Skin Lesion Analysis Towards Melanoma Detection via End-to-end Deep Learning of Convolutional Neural Networks

07/22/2018 ∙ by Katherine M. Li, et al. ∙ 0

This article presents the design, experiments and results of our solution submitted to the 2018 ISIC challenge: Skin Lesion Analysis Towards Melanoma Detection. We design a pipeline using state-of-the-art Convolutional Neural Network (CNN) models for a Lesion Boundary Segmentation task and a Lesion Diagnosis task.

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1 Introduction

Recently, state-of-the-art research in Artificial Intelligence (AI) has rapidly transitioned from research laboratories into production

[1]

. This development is driven by a number of forces in the industry: 1) widespread availability of a large amount of data, in the form of images (e.g., ImageNet), audio, video, text and user logs; 2) significant increase in affordable computation power (e.g., NVidia GeForce GTX 1080Ti cards, which offer 11.3 TFLOPs of computation, have 11GB GDDR5X memory at 484GB/sec memory bandwidth, and cost only $699); and 3) accessiliby of state-of-the-art machine learning platforms. A unique aspect of the recent deep learning revolution is that all major deep learning platforms, whether TensorFlow

[2]

, PyTorch

[3]

, Caffe

[4], CNTK [5], or MxNet [6], are all built as open-source software. This enables rapid cross-pollination of ideas among researchers and engineers. It also allows big organization and individuals alike to use state-of-the-art machine learning tools without incurring (traditionally significant) license fees, or the need to develop technology from scratch.

The rapid development of AI systems has the opportunity to significantly impact our lives, aiding humans in making mission-critical or life-and-death decisions. We believe that the task of skin lesion analysis toward melanoma detection organized by the International Skin Image Collaboration (ISIC) is one such image classification task that will benefit from the use of state-of-the-art machine learning technology. As discussed in [7], skin cancer is the most prevalent form of cancer in the United States. Melanoma, the most dangerous form of skin cancer, leads to over 9,000 deaths a year. Most melanomas are first identified visually, but unaided visual inspection only has a diagnostic accuracy of roughly 60% [8]. Recently, medical professionals have used dermoscopy, a new technology of visual inspection, that both magnifies the skin and eliminates surface reflection. With proper training, it is shown that a human expert can achieve a diagnostic accurcy of 75%-84% [8, 9]. Moreover, a growing shortage in dermatologists per capita [10] leads to interest in using AI techniques for automated assessment of dermoscopic images.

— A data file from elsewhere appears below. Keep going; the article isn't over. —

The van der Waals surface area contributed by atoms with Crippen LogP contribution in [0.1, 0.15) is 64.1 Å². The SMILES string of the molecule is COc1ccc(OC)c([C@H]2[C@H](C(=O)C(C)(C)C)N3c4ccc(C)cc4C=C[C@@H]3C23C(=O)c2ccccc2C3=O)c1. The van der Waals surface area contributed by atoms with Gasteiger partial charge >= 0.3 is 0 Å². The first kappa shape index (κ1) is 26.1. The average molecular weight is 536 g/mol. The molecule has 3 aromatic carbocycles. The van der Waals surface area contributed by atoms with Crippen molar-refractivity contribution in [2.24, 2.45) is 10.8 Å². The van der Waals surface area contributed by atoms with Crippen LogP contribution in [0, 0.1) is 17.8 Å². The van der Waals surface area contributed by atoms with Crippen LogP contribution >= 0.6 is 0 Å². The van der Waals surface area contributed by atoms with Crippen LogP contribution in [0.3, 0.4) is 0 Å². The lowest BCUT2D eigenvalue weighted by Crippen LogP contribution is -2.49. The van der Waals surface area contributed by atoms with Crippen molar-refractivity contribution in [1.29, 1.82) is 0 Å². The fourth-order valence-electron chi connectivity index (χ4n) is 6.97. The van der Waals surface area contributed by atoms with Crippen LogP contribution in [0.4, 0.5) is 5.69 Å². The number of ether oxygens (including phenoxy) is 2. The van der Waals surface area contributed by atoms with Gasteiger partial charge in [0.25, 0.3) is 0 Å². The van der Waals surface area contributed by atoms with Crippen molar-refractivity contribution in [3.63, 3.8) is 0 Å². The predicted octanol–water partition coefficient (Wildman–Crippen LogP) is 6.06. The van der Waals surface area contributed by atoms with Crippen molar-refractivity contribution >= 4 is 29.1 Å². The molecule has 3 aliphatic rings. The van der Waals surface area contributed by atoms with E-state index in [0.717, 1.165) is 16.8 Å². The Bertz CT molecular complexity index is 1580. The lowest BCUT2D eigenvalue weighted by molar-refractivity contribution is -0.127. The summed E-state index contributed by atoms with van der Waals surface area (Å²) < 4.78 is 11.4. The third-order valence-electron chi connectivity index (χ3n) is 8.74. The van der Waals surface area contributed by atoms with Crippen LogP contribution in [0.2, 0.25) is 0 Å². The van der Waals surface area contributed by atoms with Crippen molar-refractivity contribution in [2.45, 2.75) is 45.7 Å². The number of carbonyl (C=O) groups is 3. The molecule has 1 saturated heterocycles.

The rest of the paper will discuss our submission for the ISIC 2018 challenge on lesion segmentation and disease classification. We will briefly discuss our observation of the dataset and task in Section. 2. The methodology and results will be discussed in Section. 3.

2 Dataset and Task

The HAM10000 Dataset [11] is used in our training pipeline. For task 1, Lesion Boundary Segmentation, we have 2594 images and corresponding ground truth response masks. For task 3, Lesion Diagnosis, we have 10015 images used for training and validation. There are 7 classes in the HAM10000 Dataset, including 1) melanoma, 2) Melanocytic nevus, 3) basal cell carcinoma, 4) Actinic keratosis/Bowen’s disease (intraepithelial carcinoma), 5) benign keratosis (solar lentigo/seborrheic keratosis/lichen planus-like keratosis), 6) dermatofibroma and 7) vascular lesion. The number of images in each category is extremely imbalanced. For example, the largest category, Melanocytic nevus, has 6705 images while the smallest category, dermatofibroma, only has 115 images.

3 Method, Experiment Design and Results

When training human dermoscopic students, procedural algorithms, such as the “3-point checklist”, the “ABCDE rule”, and the “7-point checklist” were developed [12]. For example, the “ABCDE” rule suggests checking for suspicious moles using the following signs: 1) Asymmetry (one half of the mole doesn’t match the other), 2) Border irregularity, 3) Color that is not uniform, 4) Diameter greater than 6 mm (about the size of a pencil eraser), and 5) Evolving size, shape or color. There has been debate in the medical community about whether this procedural guideline or relying on personal analysis is more beneficial. Similarly, when designing an AI system for dermoscopic image analysis, there can also be two different approaches. First, there is the feature based approach, in which multiple sub-AI systems are developed, each of which will be trained to identify one feature (e.g., one AI sub-system each will be trained to measure Asymmetry, Border irregularity, Color uniformity, Diameter and Evolving size), and then an aggregated AI system will be used to combine the individual features and make disease diagnostics. An alternative is the end-to-end approach, in which an AI system, in particular a deep convolutional neural network (CNN) will be trained directly from the image datasets. We apply the end-to-end training approach, mainly because the current dataset lacks individual features (such as the “ABCDE” feature discussed above), and as a result, training multiple individual feature regression/classification subsystems may lead to added development cost. If the ISIC organizer later providers metadata with individual features, especially features related to the Evolving size, shape, or color and the D